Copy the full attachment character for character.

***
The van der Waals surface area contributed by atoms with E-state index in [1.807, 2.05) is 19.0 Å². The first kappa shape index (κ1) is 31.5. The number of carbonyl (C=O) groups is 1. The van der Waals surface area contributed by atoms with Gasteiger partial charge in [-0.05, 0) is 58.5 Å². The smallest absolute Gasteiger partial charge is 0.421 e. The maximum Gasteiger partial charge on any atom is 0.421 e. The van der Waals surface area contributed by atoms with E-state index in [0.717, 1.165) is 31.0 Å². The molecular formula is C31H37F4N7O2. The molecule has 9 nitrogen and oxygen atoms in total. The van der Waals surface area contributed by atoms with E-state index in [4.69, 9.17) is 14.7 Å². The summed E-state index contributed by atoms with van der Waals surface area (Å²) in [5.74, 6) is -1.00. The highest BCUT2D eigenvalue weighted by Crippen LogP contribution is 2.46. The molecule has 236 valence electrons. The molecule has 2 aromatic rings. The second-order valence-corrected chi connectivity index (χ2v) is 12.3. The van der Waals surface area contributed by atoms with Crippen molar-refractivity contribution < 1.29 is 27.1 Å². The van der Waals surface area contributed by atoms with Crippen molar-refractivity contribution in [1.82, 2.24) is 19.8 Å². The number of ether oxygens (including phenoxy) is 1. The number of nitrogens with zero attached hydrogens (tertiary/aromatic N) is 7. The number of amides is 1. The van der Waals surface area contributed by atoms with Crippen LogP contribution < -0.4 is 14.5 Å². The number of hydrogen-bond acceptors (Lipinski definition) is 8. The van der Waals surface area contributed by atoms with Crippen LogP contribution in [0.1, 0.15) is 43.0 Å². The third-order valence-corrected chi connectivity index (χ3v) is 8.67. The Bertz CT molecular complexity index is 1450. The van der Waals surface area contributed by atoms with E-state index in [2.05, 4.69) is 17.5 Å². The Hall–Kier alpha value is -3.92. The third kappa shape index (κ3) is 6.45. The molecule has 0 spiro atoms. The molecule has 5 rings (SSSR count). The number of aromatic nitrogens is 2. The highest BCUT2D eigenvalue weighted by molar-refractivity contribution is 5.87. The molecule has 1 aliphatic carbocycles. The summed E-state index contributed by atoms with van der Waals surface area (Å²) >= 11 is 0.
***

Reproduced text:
The van der Waals surface area contributed by atoms with E-state index in [1.807, 2.05) is 19.0 Å². The first kappa shape index (κ1) is 31.5. The number of carbonyl (C=O) groups is 1. The van der Waals surface area contributed by atoms with Gasteiger partial charge in [-0.05, 0) is 58.5 Å². The smallest absolute Gasteiger partial charge is 0.421 e. The maximum Gasteiger partial charge on any atom is 0.421 e. The van der Waals surface area contributed by atoms with E-state index in [0.717, 1.165) is 31.0 Å². The molecular formula is C31H37F4N7O2. The molecule has 9 nitrogen and oxygen atoms in total. The van der Waals surface area contributed by atoms with E-state index in [4.69, 9.17) is 14.7 Å². The summed E-state index contributed by atoms with van der Waals surface area (Å²) in [5.74, 6) is -1.00. The highest BCUT2D eigenvalue weighted by Crippen LogP contribution is 2.46. The molecule has 236 valence electrons. The molecule has 2 aromatic rings. The second-order valence-corrected chi connectivity index (χ2v) is 12.3. The van der Waals surface area contributed by atoms with Crippen molar-refractivity contribution < 1.29 is 27.1 Å². The van der Waals surface area contributed by atoms with Crippen molar-refractivity contribution in [1.82, 2.24) is 19.8 Å². The number of ether oxygens (including phenoxy) is 1. The number of nitrogens with zero attached hydrogens (tertiary/aromatic N) is 7. The number of amides is 1. The van der Waals surface area contributed by atoms with Crippen LogP contribution < -0.4 is 14.5 Å². The number of hydrogen-bond acceptors (Lipinski definition) is 8. The van der Waals surface area contributed by atoms with Crippen LogP contribution in [0.1, 0.15) is 43.0 Å². The third-order valence-corrected chi connectivity index (χ3v) is 8.67. The Bertz CT molecular complexity index is 1450. The van der Waals surface area contributed by atoms with E-state index in [2.05, 4.69) is 17.5 Å². The Hall–Kier alpha value is -3.92. The third kappa shape index (κ3) is 6.45. The molecule has 0 spiro atoms. The molecule has 5 rings (SSSR count). The number of aromatic nitrogens is 2. The highest BCUT2D eigenvalue weighted by molar-refractivity contribution is 5.87. The molecule has 1 aliphatic carbocycles. The summed E-state index contributed by atoms with van der Waals surface area (Å²) >= 11 is 0.